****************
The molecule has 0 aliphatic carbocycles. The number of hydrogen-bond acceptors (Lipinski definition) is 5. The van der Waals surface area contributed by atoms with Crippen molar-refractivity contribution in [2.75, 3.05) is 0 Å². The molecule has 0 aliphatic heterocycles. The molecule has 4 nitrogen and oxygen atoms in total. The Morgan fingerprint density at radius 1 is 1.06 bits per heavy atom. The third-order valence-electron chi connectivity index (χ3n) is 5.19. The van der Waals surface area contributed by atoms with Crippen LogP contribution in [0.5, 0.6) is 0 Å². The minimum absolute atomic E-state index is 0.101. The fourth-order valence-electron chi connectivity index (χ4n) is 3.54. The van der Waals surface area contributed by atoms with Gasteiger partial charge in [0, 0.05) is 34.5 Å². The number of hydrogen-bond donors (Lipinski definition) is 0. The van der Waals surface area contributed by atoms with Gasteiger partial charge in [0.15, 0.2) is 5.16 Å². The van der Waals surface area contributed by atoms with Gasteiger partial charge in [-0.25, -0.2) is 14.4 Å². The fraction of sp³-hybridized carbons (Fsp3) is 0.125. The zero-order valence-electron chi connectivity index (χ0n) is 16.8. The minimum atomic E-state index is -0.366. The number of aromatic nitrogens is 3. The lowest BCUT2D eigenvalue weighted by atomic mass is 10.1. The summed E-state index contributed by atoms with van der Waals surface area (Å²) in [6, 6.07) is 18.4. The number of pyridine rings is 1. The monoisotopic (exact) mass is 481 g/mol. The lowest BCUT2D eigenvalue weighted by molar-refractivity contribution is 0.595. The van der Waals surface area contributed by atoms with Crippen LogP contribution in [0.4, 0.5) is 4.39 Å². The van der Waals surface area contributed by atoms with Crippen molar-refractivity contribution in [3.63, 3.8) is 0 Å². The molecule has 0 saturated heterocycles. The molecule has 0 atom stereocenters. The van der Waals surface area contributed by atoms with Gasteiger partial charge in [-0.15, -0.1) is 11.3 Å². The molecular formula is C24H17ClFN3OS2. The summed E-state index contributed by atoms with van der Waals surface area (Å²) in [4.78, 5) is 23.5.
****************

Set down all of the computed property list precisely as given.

The molecule has 0 aliphatic carbocycles. The number of hydrogen-bond acceptors (Lipinski definition) is 5. The van der Waals surface area contributed by atoms with Crippen molar-refractivity contribution in [2.75, 3.05) is 0 Å². The molecule has 0 aliphatic heterocycles. The molecule has 4 nitrogen and oxygen atoms in total. The Morgan fingerprint density at radius 1 is 1.06 bits per heavy atom. The third-order valence-electron chi connectivity index (χ3n) is 5.19. The van der Waals surface area contributed by atoms with Crippen LogP contribution in [0.5, 0.6) is 0 Å². The minimum absolute atomic E-state index is 0.101. The fourth-order valence-electron chi connectivity index (χ4n) is 3.54. The van der Waals surface area contributed by atoms with Gasteiger partial charge in [0, 0.05) is 34.5 Å². The number of hydrogen-bond donors (Lipinski definition) is 0. The van der Waals surface area contributed by atoms with Gasteiger partial charge in [0.15, 0.2) is 5.16 Å². The van der Waals surface area contributed by atoms with Gasteiger partial charge in [-0.25, -0.2) is 14.4 Å². The fraction of sp³-hybridized carbons (Fsp3) is 0.125. The zero-order valence-electron chi connectivity index (χ0n) is 16.8. The minimum atomic E-state index is -0.366. The number of aromatic nitrogens is 3. The lowest BCUT2D eigenvalue weighted by atomic mass is 10.1. The summed E-state index contributed by atoms with van der Waals surface area (Å²) in [6, 6.07) is 18.4. The number of pyridine rings is 1. The monoisotopic (exact) mass is 481 g/mol. The lowest BCUT2D eigenvalue weighted by molar-refractivity contribution is 0.595. The van der Waals surface area contributed by atoms with Crippen LogP contribution in [0.4, 0.5) is 4.39 Å². The van der Waals surface area contributed by atoms with Crippen molar-refractivity contribution in [3.63, 3.8) is 0 Å². The molecule has 0 saturated heterocycles. The molecule has 0 atom stereocenters. The van der Waals surface area contributed by atoms with Gasteiger partial charge in [-0.15, -0.1) is 11.3 Å². The molecular formula is C24H17ClFN3OS2. The summed E-state index contributed by atoms with van der Waals surface area (Å²) in [4.78, 5) is 23.5.